Sound with frequencies higher than the range of human hearing is called ultrasonic while sound with frequencies lower than the range of human hearing is called infrasonic.
The loudness of a sound is associated with the amplitude of its wave. Noise is random, non-repeating sound. A musical sound is a repeating wave.
Most musical sounds are composed of a lowest frequency, called the fundamental frequency and a superposition of other frequencies called harmonics or overtones. The pitch of a sound refers to its frequency or its fundamental frequency. The additional harmonics that are present, and their relative strengths, give a sound its distinctive quality, or timbre, or voice. These additional harmonics let us distinguish a piano from a harpsichord or a French horn from an oboe.
The frequency of two notes an octave apart differ by a factor of two. Two notes are pleasing to the ear when their frequencies are the ratio of small whole numbers. The notes on a piano, as part of an equally tempered scale, are compromises between pure diatonic scales so that music pieces written in different keys can be played without retuning the piano.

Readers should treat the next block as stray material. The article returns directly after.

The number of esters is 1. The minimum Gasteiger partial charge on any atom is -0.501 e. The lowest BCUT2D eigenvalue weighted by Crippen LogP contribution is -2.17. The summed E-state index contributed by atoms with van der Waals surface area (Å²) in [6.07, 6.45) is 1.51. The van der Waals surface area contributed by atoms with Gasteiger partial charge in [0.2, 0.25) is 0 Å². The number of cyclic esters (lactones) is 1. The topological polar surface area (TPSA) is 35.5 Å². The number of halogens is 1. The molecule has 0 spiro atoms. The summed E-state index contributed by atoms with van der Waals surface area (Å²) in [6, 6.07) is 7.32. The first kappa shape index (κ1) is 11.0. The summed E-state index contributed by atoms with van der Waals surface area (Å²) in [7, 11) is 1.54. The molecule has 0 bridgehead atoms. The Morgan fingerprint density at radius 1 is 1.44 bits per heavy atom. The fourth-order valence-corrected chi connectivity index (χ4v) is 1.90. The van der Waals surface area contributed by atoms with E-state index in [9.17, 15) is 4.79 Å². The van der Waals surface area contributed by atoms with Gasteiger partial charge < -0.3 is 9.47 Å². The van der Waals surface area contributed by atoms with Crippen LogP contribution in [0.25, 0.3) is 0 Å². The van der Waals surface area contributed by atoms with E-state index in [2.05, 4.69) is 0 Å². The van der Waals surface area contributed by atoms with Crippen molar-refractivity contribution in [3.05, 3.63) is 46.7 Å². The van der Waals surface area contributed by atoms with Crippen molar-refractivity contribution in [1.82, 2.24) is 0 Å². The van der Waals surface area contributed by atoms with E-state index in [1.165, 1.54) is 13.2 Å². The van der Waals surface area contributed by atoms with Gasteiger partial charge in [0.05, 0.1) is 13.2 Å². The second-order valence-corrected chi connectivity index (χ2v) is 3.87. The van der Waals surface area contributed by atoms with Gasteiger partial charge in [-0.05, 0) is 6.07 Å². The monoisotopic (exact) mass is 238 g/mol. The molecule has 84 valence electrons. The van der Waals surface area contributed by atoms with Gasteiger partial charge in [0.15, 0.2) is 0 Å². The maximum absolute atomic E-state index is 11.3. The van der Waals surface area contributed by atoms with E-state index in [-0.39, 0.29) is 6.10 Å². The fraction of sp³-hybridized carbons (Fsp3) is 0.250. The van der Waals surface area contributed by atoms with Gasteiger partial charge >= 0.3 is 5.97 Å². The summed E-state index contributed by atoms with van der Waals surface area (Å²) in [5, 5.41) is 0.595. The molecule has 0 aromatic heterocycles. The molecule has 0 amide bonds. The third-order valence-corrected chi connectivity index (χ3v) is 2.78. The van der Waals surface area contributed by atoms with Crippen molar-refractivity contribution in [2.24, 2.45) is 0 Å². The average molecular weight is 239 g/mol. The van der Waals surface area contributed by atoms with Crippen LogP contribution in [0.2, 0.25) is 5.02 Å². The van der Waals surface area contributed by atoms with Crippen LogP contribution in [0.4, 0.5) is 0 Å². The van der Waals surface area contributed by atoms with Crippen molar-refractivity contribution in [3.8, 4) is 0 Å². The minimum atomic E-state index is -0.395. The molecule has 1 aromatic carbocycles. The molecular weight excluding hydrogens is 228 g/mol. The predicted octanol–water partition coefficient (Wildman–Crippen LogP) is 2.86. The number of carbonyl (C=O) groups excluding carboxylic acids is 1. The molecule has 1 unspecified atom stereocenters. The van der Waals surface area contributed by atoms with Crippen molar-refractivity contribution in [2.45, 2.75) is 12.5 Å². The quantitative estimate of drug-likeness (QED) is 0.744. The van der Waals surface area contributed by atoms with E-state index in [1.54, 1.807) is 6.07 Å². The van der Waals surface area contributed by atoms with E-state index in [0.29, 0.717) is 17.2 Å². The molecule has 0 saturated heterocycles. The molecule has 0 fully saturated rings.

Two sounds with close frequencies will interfer constructively and destructively with time, causing the volume that is heard to increase and decrease with a frequency equal to the difference in their frequencies. This is known as beats.
The Doppler effect refers to the change in pitch heard if the sound source or listener is moving.
A large amplitude shock wave is produced when a source moves faster than the speed of sound. When this shock wave strikes the ground, a sonic boom is heard or felt.